Spencer Patton, in 27 games with the Texas Rangers last season, posted a 9.00 era in 24 innings while opposing batters hit .261 against him. Despite those ugly numbers, Patton has had himself a strong spring by not allowing a run in 7 1/3 innings.

Between the two, Ramirez looks to have a leg up. If the Cubs instead choose to add another bench piece or select Patton, Ramirez would be forced on waivers since he is out of minor league options, and would be claimed quickly.

It is unlikely the Cubs will give up on a player who showed so much potential in the early stages of his career, which means the 26-year-old will likely be the eighth reliever. With Ramirez acting as man No. 24 on the roster, one position player is left to compete for the final spot.

Joe Maddon voiced his support for Kawasaki to the Chicago Sun-Times but shut down the chances of him making the team by saying, “I don’t think so right now. I think more than likely it would almost take an injury situation to dislodge [someone]. I don’t want to be disingenuous about it.” 

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Kawasaki is having a nice spring and will likely be up with the major-league club at some point in the season, but not on Opening Day. That leaves a battle between La Stella, Victorino and Szczur.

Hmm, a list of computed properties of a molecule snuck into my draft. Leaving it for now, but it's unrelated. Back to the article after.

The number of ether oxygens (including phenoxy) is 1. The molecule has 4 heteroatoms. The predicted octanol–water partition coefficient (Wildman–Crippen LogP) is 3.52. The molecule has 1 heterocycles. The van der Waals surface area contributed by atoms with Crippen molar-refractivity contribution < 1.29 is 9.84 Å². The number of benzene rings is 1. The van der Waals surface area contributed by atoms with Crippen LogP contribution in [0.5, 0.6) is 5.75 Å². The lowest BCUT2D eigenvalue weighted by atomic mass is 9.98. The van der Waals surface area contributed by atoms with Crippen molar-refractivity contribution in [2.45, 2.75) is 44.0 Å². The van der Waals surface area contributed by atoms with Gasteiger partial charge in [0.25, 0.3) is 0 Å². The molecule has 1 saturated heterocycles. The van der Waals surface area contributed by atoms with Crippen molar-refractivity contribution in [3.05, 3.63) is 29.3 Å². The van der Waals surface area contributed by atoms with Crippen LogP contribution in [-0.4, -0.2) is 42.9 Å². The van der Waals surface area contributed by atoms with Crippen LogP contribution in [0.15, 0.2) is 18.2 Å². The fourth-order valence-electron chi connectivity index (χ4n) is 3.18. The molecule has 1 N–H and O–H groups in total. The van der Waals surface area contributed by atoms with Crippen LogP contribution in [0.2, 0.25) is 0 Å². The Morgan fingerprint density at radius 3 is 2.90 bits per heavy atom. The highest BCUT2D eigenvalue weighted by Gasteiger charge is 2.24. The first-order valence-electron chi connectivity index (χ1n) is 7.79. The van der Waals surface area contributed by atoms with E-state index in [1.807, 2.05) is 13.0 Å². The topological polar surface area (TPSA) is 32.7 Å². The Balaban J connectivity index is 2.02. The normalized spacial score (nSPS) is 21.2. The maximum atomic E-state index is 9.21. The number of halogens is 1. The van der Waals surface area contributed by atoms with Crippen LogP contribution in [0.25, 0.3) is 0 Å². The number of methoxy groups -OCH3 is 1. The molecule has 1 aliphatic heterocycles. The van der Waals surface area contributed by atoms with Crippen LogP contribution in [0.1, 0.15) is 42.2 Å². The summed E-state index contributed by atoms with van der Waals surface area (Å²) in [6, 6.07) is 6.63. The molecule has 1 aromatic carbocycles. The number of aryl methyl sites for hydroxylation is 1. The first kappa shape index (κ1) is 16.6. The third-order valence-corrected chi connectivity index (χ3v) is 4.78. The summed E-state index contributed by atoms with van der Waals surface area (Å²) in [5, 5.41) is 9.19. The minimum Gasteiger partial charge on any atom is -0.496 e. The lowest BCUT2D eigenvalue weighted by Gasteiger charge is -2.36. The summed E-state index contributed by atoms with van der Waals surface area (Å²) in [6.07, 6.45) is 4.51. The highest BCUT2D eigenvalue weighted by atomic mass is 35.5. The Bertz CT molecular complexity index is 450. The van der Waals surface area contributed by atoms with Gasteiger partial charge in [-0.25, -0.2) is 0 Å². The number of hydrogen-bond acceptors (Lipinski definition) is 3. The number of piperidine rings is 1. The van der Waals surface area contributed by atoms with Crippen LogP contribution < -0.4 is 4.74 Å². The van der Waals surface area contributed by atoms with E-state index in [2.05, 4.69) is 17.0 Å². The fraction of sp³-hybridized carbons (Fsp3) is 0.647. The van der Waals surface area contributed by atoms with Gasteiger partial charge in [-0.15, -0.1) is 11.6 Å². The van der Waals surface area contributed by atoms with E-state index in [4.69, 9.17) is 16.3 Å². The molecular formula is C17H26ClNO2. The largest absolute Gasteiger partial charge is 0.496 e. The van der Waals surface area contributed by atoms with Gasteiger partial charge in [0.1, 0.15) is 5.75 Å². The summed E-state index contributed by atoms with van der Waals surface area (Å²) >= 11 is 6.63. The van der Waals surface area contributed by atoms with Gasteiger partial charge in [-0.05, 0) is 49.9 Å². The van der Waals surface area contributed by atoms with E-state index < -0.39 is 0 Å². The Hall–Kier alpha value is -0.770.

Matt Szczur is a solid baseball player who can do a lot of things right for a team. However, his inconsistency with the bat and the fact he is not left-handed hurts him in the Cubs’ current situation. Since he is out of options, Szczur will likely find a new home for the summer.

That leaves an interesting scenario between La Stella and Victorino. A minor issue is that they are both hurt.

Shane Victorino was brought in on a minor league deal near the end of the offseason and can provide value in several facets. The Cubs have a plethora of outfield options, including versatile players like Kris Bryant, Ben Zobrist and Javier Baez.

Since the Cubs have so much outfield depth, and because Victorino has been limited this spring due to a sore calf, the fourth bench spot may go to La Stella. Victorino could start the season on the disabled list and find at-bats in rehab assignments before playing again every day. Eventually, the veteran outfielder will be on the Cubs 25-man roster.

And the winner is…Tommy La Stella.

Despite La Stella also dealing with a calf injury and missing time in the field, Joe Maddon is not concerned about the left-handed hitting infielder. La Stella has participated in minor league contests at the plate and is reportedly doing well.

The only question is whether or not he will be healthy enough to be able to do more than just hit and leisurely jog to first base come opening night. Maddon believes the 27-year-old will be ready to go. 

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La Stella is a lefty bat who produces a lot of contact, which is an area the Cubs are stressing this year, and acts as a reliable defensive option anywhere in the infield.

So there you have it, the Cubs have their 25-man roster with Neil Ramirez and Tommy La Stella acting as the final pieces.